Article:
Where's the Bone? shows just how freaking stupid Little Dog really is. He's lost his favorite bone and he and Big Dog go all over the world (even the moon) trying to find it when it's actually on his head! You have to wonder about Big Dog because he's constantly putting the bone back on Little Dog's head whenever it falls off. Is he messing with Little Dog and knows that that's his bone or is so he dumb that he thinks that the bone just naturally belongs on his head? Not much of a point to this episode but it is funny watching the dogs go everywhere from the tropics to the arctic, to Easter Island, to the moon, and so on. Also, the ending signifies that something like this is probably going to happen again.

Cornflakes has the dogs end up on a farm owned by Hollywood, who teaches them about farming and how to manage the land. As you can tell by the title, their goal is to grow some corn so they can make cornflakes (again, they're idiots). I've always liked this episode, with Hollywood going on about how much he loves living off the land, going to such extremes as plowing over hills and mountains and sucking a lake dry just so his sprinklers can just barely water the ground. I'm kind of immature but I always crack up at the beginning when Big Dog tries some pig slop and eventually, off-screen though, barfs it all up. The barfing sounds that Brad Garrett makes always makes me smirk at least. The dogs also don't know what a cow is and Little Dog ends up getting this duck angry at him and, as a result, gets eggs thrown at him. Pretty funny stuff this episode.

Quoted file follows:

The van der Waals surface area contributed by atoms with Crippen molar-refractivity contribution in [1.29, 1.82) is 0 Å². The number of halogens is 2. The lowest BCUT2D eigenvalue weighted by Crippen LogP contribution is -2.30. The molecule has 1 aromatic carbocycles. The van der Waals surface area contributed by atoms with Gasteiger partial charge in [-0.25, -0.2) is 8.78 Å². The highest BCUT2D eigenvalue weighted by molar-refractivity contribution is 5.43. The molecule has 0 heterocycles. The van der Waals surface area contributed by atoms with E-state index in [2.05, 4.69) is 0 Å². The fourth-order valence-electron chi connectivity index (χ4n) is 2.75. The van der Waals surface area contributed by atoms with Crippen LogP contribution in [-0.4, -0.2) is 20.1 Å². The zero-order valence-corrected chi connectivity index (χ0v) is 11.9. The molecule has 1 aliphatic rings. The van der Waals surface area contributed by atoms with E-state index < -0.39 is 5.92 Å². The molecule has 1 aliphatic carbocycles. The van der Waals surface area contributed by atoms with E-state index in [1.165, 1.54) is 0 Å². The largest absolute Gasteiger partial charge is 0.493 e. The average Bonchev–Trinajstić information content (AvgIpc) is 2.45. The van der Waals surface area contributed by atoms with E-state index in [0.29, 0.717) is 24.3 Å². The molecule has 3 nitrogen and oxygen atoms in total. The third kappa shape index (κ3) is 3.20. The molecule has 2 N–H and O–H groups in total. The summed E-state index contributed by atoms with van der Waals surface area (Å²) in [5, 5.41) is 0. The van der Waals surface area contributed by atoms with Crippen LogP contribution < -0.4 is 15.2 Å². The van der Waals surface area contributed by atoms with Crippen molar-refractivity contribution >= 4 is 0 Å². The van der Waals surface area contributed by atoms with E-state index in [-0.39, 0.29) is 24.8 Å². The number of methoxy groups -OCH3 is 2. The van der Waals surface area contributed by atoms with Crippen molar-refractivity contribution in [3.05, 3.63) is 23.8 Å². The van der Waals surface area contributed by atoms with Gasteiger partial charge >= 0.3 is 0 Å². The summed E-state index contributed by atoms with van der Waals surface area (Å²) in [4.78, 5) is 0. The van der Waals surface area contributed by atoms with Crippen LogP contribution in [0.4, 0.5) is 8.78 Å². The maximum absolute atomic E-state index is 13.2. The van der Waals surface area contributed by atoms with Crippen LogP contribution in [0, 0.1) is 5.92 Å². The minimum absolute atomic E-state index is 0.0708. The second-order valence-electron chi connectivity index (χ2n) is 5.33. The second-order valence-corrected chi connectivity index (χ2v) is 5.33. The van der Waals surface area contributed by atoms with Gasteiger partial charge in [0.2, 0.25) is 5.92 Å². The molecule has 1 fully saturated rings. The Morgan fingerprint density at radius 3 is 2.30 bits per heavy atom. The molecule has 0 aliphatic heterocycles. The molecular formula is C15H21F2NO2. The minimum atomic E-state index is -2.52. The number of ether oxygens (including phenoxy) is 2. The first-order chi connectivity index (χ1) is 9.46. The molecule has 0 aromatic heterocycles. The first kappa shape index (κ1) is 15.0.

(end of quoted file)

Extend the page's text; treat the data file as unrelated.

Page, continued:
Home Is Where Your Head Is involves Big Dog stick his head in a hole in a fence and Little Dog panicking because he thinks he's stuck, even though he can just pull his head out (and does a couple of times right in front of Little Dog). Little Dog decides they have to go their separate ways and tries to adapt to life without his buddy but can't seem to do it. This one may not be the funniest episode but I just love the situation for some reason. This is another one of those cases where Big Dog isn't really stupid but just too lazy to do anything about the situation. Little Dog trying desperately to pull Big Dog's head out (accidentally tearing his tail off which continues to fall of repeatedly not matter how hard Little Dog tries to stick it back on) and his melodramatic speech about how they must part are pretty funny to watch.